Selling furniture may not be the most exciting business, but I find revisiting the example of Nebraska Furniture Mart from time to time is worth the effort invested. Learning what makes NFM great has taught me a lot about what to look for in a business.
Back in 1987, Nebraska Furniture Mart was by far the largest home furnishing store. Here's some insight into what makes it unique among furniture stores from Warren Buffett's 1987 Berkshire Hathaway (BRKa) shareholder letter:
Net sales of NFM were $142.6 million in 1987, up 8% from 1986. There's nothing like this store in the country, and there's nothing like the family Mrs. B has produced to carry on: Her son Louie, and his three boys, Ron, Irv and Steve, possess the business instincts, integrity and drive of Mrs. B. They work as a team and, strong as each is individually, the whole is far greater than the sum of the parts.
The superb job done by the Blumkins benefits us as owners, but even more dramatically benefits NFM's customers. They saved about $30 million in 1987 by buying from NFM. In other words, the goods they bought would have cost that much more if purchased elsewhere.
You'll enjoy an anonymous letter I received last August:
"Sorry to see Berkshire profits fall in the second quarter. One way you may gain back part of your lost. (sic) Check the pricing at The Furniture Mart. You will find that they are leaving 10% to 20% on the table. This additional profit on $140 million of sells (sic) is $28 million. Not small change in anyone's pocket! Check out other furniture, carpet, appliance and T.V. dealers. Your raising prices to a reasonable profit will help. Thank you.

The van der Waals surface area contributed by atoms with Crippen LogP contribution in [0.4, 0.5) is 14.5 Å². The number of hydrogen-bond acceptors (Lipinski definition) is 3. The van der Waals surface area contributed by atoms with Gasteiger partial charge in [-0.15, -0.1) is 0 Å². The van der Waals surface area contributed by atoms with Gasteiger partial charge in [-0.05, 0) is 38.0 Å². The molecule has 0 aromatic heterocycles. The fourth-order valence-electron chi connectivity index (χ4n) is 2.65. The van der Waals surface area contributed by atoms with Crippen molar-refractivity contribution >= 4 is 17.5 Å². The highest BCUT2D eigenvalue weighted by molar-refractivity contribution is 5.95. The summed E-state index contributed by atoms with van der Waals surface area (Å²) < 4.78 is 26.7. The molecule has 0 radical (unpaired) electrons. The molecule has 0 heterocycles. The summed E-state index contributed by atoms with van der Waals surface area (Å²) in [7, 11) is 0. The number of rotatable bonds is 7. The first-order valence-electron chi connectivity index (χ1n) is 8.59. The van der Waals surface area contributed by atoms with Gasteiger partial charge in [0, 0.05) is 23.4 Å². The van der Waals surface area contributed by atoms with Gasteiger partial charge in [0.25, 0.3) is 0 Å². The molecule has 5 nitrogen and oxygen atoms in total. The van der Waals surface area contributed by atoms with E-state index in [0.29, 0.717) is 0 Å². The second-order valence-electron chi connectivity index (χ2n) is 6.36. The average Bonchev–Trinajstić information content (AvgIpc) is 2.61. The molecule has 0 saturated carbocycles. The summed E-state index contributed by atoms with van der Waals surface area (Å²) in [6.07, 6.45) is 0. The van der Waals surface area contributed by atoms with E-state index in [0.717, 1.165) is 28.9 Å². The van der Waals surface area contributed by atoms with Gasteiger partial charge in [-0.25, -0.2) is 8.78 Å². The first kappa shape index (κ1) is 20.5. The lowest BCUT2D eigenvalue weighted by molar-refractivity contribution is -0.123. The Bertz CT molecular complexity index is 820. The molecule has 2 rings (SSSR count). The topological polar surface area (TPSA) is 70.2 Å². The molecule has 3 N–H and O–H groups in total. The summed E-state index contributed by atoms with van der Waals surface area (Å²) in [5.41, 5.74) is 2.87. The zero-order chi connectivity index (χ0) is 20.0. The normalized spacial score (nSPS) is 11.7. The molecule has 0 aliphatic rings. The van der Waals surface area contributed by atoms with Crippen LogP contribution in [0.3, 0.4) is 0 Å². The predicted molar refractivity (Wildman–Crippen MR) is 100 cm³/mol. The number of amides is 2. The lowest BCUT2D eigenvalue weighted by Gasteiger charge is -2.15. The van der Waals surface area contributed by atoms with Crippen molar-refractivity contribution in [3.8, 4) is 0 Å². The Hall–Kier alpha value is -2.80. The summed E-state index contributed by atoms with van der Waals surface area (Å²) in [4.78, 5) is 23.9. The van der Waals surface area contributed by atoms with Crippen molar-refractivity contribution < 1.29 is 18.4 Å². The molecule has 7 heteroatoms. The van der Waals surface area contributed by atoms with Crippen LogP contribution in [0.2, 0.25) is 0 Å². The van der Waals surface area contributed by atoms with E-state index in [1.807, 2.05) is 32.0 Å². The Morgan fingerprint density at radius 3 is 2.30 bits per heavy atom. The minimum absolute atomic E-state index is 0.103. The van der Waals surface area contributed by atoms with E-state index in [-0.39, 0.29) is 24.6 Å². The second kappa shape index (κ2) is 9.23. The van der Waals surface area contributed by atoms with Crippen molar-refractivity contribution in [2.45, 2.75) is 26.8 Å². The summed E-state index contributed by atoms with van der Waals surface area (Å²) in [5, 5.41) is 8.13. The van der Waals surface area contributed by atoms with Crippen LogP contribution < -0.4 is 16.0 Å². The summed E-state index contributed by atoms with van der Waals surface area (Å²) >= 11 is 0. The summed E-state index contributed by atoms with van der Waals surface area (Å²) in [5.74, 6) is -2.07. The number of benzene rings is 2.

/signed/ A Competitor."
NFM will continue to grow and prosper by following Mrs. B's maxim: "Sell cheap and tell the truth."
The idea of NOT using all the pricing power available may not be an intuitive approach to business.
Operating at a lower cost than competitors, offering quality, and keeping the stuff you sell cheap puts enormous pressure on less efficient competitors. Contrary to what the competitor suggests in the letter above, having the lowest expense ratios then passing on most of the savings to customers ends up ultimately being a more profitable way to do business. NFM is about relentless focus on everything that influences costs while still offering desirable merchandise. Wal-Mart (WMT) is, of course, another great example of this.
One question I always ask myself in appraising a business is how I would like, assuming I had ample capital and skilled personnel, to compete with it. I'd rather wrestle grizzlies than compete with Mrs. B and her progeny. They buy brilliantly, they operate at expense ratios competitors don't even dream about, and they then pass on to their customers much of the savings. - Warren Buffett in the 1983 letter
The original Nebraska Furniture Mart remained the largest furniture store until Berkshire Hathaway opened the Nebraska Furniture Mart in Kansas City in 2003 which, out of the gate, was selling at a rate of $ 500 million per year.
See's Candies is another business case study worth checking out (slightly different business lessons but very useful ideas when it comes to investing).
Here's a couple previous posts related to See's:
Buffett on Economic Goodwill
Buffett on "The Prototype Of A Dream Business"
Buffett explains what makes See's such an excellent business in both the 1983 and 2007 annual shareholder letters.
Long BRKb and WFC
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